In the early 1960’s farmers and residents of Gees Bend and surrounding areas intensified their efforts to get African Americans registered to vote in Wilcox County. Although 78% of population, no one had been allowed to register or to vote. In April 1963, twenty men from the Gees Bend region marched on the Wilcox County Courthouse. Their primary objective was to be able to vote on the commissioners to the powerful county agricultural committee which allotted federal agricultural subsidies and loans previously denied to Black farmers. Rev Lonnie Brown and farmer Monroe Pettway led this historic march after visits from Martin Luther King Jr and participating in organizing training from SCLC staffer Bernard LaFayette. LaFayette accompanied the men to the courthouse and shared the risk of arrest with the entire group. Although the men were denied access to registration, they were not arrested and returned peacefully proud of their accomplishment in reaching the courthouse, the first documented organized voter registration effort in Wilcox County.
Rev Lonnie Brown was a pastor at Pleasant View Baptist Church who worked as an insurance agent who visited his customers and potential customers on the tenant farms and plantations where they lived and worked. When he began recruiting potential voters along with insurance customers, white Wilcox County landowners organized and filed a trespassing complaint. Two of of the 28 white landowners who signed the complaint were George Findley and James Strother. At a recent presentation in Selma, AL a white gentleman told me that he was proud that his father refused to sign the 1963 complaint.
On behalf of Rev. Brown and local leaders, the U.S. Attorney General’s office brought an action against the landowners (US v Bruce: 353 F .2d 474;1965 US App. LEXIS 3942) and eventually dismissed the complaint, which allowed Brown and others who had prior permission, to once again organize on property where he had been permitted to sell insurance. In 1965, the Federal Court of Appeals found that the federal government made a “strong case” and that the property owners did in fact “intimidate and coerce” the black citizens of Wilcox County for “ the purpose of interfering with their right to vote.”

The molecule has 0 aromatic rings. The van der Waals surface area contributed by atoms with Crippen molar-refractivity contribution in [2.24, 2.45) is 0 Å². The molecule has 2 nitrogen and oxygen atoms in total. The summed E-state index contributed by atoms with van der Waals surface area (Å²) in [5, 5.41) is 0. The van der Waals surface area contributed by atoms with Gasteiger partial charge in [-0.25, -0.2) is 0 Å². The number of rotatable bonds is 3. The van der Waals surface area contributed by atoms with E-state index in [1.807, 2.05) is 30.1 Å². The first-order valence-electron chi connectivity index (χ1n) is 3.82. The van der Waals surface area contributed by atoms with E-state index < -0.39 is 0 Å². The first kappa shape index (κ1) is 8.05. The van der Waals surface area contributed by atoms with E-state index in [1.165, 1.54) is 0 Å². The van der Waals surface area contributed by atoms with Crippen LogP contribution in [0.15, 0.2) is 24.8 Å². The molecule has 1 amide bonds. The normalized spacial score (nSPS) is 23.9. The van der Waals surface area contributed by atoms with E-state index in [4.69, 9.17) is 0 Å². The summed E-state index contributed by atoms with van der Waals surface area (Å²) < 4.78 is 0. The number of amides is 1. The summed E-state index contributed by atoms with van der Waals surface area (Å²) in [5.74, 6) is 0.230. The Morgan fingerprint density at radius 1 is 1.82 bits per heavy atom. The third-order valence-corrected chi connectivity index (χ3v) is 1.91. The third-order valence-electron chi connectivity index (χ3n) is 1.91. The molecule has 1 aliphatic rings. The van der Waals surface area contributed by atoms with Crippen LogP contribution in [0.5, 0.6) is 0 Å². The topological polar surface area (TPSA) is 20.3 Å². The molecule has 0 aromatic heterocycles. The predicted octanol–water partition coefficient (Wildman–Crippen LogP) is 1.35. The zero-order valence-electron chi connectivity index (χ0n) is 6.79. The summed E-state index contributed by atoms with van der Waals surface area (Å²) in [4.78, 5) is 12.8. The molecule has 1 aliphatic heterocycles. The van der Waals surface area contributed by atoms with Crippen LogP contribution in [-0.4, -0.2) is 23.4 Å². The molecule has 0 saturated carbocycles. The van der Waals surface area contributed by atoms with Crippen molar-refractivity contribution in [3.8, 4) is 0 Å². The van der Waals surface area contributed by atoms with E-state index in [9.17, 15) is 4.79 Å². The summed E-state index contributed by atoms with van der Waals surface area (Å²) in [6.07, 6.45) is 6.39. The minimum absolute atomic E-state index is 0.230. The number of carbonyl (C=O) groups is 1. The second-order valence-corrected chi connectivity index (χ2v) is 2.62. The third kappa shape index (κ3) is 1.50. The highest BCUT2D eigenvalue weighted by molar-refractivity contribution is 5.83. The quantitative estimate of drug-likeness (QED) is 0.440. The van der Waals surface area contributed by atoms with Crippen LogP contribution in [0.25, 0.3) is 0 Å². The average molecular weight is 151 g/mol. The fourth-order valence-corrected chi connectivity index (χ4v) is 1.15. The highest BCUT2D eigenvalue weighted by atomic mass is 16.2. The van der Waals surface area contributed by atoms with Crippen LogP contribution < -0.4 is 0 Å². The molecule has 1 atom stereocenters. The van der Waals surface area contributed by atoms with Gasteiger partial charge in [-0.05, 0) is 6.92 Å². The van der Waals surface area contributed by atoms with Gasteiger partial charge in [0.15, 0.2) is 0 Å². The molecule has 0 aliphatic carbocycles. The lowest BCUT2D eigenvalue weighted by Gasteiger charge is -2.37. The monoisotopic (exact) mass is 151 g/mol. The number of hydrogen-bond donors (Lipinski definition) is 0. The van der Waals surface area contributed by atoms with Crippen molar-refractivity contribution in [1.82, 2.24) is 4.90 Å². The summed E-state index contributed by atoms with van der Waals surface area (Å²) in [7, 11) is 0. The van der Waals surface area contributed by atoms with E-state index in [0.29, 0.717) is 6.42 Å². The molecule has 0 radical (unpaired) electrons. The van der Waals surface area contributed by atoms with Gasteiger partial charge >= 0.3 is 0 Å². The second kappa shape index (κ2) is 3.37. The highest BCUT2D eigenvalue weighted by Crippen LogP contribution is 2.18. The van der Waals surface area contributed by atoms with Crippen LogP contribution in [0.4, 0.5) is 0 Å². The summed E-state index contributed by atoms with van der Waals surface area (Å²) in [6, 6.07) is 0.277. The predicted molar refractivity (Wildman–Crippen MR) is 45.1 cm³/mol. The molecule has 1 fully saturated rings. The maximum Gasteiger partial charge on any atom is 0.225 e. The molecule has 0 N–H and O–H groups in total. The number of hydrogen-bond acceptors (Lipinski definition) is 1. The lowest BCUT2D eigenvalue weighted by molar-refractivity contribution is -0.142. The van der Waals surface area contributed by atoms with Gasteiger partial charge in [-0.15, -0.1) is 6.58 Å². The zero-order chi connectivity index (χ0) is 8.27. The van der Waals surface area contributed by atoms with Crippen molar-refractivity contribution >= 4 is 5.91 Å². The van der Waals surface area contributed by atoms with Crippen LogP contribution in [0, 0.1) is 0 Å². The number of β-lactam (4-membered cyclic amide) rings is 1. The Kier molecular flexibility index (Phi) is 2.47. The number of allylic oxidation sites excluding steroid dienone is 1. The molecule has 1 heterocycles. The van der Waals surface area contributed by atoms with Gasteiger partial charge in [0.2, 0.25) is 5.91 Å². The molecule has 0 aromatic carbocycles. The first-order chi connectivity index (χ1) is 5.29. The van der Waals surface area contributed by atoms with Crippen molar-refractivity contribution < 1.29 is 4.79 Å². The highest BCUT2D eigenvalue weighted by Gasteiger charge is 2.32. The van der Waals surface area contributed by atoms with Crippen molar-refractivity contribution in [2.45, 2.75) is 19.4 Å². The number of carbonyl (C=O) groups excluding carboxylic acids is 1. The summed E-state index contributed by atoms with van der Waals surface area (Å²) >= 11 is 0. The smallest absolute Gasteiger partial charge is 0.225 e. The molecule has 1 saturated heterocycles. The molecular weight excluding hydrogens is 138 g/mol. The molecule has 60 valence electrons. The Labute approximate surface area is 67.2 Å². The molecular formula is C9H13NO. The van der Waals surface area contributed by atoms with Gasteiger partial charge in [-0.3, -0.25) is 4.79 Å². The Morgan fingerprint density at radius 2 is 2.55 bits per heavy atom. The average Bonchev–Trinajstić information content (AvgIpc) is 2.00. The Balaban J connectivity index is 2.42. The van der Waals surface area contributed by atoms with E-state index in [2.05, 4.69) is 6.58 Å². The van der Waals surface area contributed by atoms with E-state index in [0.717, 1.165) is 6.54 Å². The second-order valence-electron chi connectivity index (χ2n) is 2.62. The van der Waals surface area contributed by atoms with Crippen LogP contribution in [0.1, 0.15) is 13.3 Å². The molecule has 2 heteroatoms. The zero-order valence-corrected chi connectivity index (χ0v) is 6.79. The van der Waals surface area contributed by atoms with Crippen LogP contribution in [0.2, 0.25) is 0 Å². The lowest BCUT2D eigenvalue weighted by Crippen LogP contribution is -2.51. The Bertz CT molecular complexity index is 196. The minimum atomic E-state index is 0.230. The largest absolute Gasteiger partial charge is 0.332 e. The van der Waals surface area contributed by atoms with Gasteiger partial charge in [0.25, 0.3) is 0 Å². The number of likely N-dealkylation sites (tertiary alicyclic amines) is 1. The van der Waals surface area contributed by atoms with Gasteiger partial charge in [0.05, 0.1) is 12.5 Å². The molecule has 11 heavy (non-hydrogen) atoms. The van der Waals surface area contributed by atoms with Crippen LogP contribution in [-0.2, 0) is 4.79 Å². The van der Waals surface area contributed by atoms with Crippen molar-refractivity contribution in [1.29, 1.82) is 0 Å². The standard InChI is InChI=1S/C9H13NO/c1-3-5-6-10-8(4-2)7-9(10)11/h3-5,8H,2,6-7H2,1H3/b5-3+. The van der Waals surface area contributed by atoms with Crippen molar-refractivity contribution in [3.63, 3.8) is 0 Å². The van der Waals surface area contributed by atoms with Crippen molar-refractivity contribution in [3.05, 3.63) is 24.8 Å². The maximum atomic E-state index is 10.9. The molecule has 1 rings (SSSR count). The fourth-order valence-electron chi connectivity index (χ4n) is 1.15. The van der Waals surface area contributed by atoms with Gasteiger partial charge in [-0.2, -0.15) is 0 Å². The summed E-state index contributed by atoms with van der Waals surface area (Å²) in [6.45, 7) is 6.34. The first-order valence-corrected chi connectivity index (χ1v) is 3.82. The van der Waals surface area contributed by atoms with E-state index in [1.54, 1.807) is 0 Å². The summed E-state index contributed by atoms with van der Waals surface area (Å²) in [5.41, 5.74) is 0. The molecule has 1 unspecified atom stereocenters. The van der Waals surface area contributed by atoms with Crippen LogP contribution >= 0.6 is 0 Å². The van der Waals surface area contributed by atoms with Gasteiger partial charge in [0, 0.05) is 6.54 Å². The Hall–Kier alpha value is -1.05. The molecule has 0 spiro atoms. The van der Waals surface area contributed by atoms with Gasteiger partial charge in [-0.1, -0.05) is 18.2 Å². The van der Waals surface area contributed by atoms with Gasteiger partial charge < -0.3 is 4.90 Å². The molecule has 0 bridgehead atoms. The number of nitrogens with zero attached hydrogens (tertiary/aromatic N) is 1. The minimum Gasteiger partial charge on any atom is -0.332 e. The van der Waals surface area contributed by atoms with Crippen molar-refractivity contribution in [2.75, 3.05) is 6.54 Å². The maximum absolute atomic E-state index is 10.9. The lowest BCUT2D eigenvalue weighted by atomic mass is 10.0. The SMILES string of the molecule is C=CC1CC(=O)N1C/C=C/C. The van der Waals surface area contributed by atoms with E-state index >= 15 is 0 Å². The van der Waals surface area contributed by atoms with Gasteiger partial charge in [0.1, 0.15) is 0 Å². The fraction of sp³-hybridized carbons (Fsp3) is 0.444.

During the two years this case took place, Rev Brown was forced to sell insurance in adjacent counties, included Dallas County, as he was barred from entering the properties of his clients. His family continues to be active in Wilcox County politics.
Source: U.S. Court of Appeals, (1965), U.S. v Bruce, 353 F2d 474.
This Bright Light of Ours: Stories from the Voting Rights Fight www.thisbrightlightofours.com
Thank you to Park Ranger Theresa Hall, the rest of the staff and friends of Selma Interpretive Center for a great reception Monday June 6th. I so appreciate the attentive, interactive community members, friends who traveled from Camden and South Carolina and for the Montessori school children from Illinois who asked such great questions. Always a treat to see my canvassing partner, Robert Powell, friends Alma Moton-King and Anne Matthews, Rosetta Anderson and more from Wilcox. You made this a very special day for all of us. It was an honor to be invited by the National Park Service to share the long lost history of the Wilcox County Alabama Voting Rights Fight. http://www.thisbrightlightofours.com
Watch the video: Alabama Department of Archives & History https://youtu.be/HoBzhPYGV0k
We are excited to return to Montgomery Alabama to read and speak about the wonderful activists of Wilcox County Alabama during the 1965 Voting Rights struggle. Thank you Steve Murray, Director of the Alabama Department of Archives and History, for your kind invitation. We look forward to a wonderful visit and to meeting old and new friends. Book sale and signing will follow the free noontime event. http://www.archives.alabama.gov/press_release/booktalk_pressrelease_Gitin_060716.pdf